The word of the day is “beatdown”. Dropping this on turn two gets ugly pretty fast, especially if you have populate cards to keep the pressure up. The worst thing about this for the populate deck is that the rate is so good that other decks are just going to take it anyway.
Kitchen Finks is a legend among 3-drops, so even a much worse version has room to see play in Standard. Just make sure you don’t have a broken leg; horses know exactly how those are dealt with.
Gold cards are awesome. Because they are difficult to cast, you get a sweet amount of power for the casting cost, and even if it really is fair, it looks unfair. This might not be the best example of unfairness, but I’m inordinately thrilled to get a 3/3 Loxodon Hierarch for three mana at common.
If you are looking for something to beat the G/W mirror, this might just be it. Armada Wurms are cool and all, but if both sides have 4+ creatures on them, Collective Blessing is actually a giant beating. It’s expensive enough that you can’t play a ton, but I can definitely see this making it into Standard.
I had the privilege of playing this at the prerelease. The main problem I found was that this was basically just Overrun, because all my opponents just conceded the turn it was cast anyway. I’d recommend taking and splashing this under most circumstances, because it really is that good.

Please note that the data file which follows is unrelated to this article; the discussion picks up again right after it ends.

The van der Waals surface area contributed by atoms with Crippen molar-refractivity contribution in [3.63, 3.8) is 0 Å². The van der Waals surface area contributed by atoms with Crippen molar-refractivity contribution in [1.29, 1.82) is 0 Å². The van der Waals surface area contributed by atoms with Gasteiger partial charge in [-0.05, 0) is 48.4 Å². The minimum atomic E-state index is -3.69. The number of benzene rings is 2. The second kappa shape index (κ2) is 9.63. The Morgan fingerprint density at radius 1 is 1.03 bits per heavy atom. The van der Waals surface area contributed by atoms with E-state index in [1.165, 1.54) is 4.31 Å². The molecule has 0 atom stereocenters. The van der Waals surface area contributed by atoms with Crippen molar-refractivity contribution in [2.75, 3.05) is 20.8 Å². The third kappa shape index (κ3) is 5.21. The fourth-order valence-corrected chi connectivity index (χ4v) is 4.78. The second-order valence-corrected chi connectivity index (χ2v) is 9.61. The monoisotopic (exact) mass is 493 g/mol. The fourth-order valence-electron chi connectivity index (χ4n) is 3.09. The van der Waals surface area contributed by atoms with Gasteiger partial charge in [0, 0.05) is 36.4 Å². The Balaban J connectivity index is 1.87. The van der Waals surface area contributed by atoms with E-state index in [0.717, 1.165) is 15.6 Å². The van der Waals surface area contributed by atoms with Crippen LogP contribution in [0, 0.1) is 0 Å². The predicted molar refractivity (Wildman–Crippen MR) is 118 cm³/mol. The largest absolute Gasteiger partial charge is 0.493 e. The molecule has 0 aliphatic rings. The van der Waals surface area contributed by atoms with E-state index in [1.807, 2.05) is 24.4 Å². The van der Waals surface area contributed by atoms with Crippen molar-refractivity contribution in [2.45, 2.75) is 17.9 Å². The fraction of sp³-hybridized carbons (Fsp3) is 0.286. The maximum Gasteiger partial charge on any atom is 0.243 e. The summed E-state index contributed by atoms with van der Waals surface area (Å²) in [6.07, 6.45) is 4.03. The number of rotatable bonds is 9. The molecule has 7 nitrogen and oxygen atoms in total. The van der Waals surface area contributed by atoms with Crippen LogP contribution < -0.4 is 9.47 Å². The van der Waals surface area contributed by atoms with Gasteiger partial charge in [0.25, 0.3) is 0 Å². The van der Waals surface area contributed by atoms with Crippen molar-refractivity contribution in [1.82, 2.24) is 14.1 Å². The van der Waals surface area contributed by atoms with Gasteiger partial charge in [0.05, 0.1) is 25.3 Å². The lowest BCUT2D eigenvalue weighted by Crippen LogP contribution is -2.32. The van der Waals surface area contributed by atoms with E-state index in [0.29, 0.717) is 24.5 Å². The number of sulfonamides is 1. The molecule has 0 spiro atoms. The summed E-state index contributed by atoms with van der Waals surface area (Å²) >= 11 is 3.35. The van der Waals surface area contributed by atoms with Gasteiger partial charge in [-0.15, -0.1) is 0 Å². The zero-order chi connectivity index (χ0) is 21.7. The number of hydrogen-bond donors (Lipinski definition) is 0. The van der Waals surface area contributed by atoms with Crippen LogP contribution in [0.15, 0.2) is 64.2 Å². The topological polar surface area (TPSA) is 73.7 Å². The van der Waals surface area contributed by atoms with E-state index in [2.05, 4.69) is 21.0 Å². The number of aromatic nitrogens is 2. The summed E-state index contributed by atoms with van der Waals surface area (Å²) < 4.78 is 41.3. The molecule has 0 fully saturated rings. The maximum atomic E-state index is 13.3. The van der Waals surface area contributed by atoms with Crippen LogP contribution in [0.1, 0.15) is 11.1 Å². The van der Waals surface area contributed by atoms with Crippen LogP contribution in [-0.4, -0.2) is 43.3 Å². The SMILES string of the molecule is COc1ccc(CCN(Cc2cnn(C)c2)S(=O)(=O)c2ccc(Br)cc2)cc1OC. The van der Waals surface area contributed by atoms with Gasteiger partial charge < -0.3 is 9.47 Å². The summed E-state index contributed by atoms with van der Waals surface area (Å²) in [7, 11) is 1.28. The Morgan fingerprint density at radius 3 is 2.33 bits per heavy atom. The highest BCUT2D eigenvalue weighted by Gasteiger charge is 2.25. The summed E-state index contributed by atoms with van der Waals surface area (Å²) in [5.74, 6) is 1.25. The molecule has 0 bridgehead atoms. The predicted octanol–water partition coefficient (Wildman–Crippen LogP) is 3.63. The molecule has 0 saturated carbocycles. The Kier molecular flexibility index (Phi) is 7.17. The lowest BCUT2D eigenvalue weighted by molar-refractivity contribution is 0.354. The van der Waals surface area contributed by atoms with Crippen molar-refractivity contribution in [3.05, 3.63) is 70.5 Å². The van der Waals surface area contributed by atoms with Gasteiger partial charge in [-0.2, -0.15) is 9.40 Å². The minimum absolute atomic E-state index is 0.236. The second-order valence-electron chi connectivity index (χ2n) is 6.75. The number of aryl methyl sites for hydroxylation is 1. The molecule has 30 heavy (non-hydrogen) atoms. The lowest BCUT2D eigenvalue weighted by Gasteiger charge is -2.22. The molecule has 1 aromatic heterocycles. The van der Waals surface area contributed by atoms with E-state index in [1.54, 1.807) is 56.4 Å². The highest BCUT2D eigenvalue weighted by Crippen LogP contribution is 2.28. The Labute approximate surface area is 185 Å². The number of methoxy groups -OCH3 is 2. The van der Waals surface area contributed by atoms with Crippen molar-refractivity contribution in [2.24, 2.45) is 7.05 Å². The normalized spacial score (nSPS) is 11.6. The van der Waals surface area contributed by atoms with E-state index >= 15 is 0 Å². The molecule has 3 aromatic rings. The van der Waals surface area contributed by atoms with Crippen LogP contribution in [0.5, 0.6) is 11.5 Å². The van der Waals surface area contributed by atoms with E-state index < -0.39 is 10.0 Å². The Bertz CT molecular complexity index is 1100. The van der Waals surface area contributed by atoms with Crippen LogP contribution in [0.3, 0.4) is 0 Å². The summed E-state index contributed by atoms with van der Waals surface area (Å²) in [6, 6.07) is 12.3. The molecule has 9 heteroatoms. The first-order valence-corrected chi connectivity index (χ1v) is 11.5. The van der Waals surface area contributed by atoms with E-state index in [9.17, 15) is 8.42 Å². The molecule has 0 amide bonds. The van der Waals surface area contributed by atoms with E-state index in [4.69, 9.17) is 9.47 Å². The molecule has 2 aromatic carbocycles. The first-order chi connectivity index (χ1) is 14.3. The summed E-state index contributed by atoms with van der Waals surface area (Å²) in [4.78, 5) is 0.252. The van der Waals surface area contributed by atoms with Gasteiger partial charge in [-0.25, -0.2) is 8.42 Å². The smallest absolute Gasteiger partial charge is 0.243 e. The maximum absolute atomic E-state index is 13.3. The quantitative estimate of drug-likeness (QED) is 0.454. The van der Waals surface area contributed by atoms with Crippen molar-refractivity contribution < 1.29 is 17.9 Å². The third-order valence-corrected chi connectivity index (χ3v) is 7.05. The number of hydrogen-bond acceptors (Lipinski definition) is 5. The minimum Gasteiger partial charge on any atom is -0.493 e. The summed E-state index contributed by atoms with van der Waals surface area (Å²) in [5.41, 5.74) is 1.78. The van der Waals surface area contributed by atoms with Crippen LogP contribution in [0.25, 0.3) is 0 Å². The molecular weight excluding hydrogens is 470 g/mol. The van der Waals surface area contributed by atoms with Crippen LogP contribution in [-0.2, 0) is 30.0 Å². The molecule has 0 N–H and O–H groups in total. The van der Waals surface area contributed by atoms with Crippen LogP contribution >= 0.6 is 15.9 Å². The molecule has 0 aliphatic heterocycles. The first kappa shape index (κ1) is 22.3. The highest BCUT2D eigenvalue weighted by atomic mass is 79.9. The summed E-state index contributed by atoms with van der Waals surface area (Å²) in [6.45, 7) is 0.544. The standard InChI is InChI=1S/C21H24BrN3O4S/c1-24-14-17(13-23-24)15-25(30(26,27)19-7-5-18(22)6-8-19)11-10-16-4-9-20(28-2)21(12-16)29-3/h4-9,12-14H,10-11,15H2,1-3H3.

Pump spells often have a rating in common, and it probably isn’t too hard to figure out what it is.
I don’t mind paying a little extra mana to make my combat blowout permanent, and that’s exactly what this does. Keep in mind that you can unleash multiple Rakdos guys at once, if need be, stopping them from blocking (at a significant price).
If one Centaur for two mana sounds great, how about you just pay four more mana and get a second one for FREE! According to most informercials, that’s a great deal. According to most set reviewers, it’s not.
Six mana for two 3/3′s is a much better deal than eight mana for two 4/4′s, and unlike Horncalling, you have a shot at getting a better token than this card makes. I like Broodmate Centaur, even if it obviously lacks the punch of Broodmate Wurm.
This is no Timely Reinforcements, but even those of us who were always on Timely’s side knew that it was a little too good to be true. If there are a number of super-aggressive aggro decks, it might just be time to have a little reunion of heroes in your sideboard.
Gaining seven has very little intrinsic value in Limited, and I’d strongly advise that you keep this in the sideboard for all but the most aggressive matchups. I also know that my advice won’t be heeded, and that people are going to play the hell out of this card.
Having the same power and toughness as Blade Splicer and immunity to discard and counters both, this smite just be good enough for some beatdown decks. Even if the abilities don’t come up all that often, vanilla 4/4′s for three are aggressive enough to be worth taking notice of.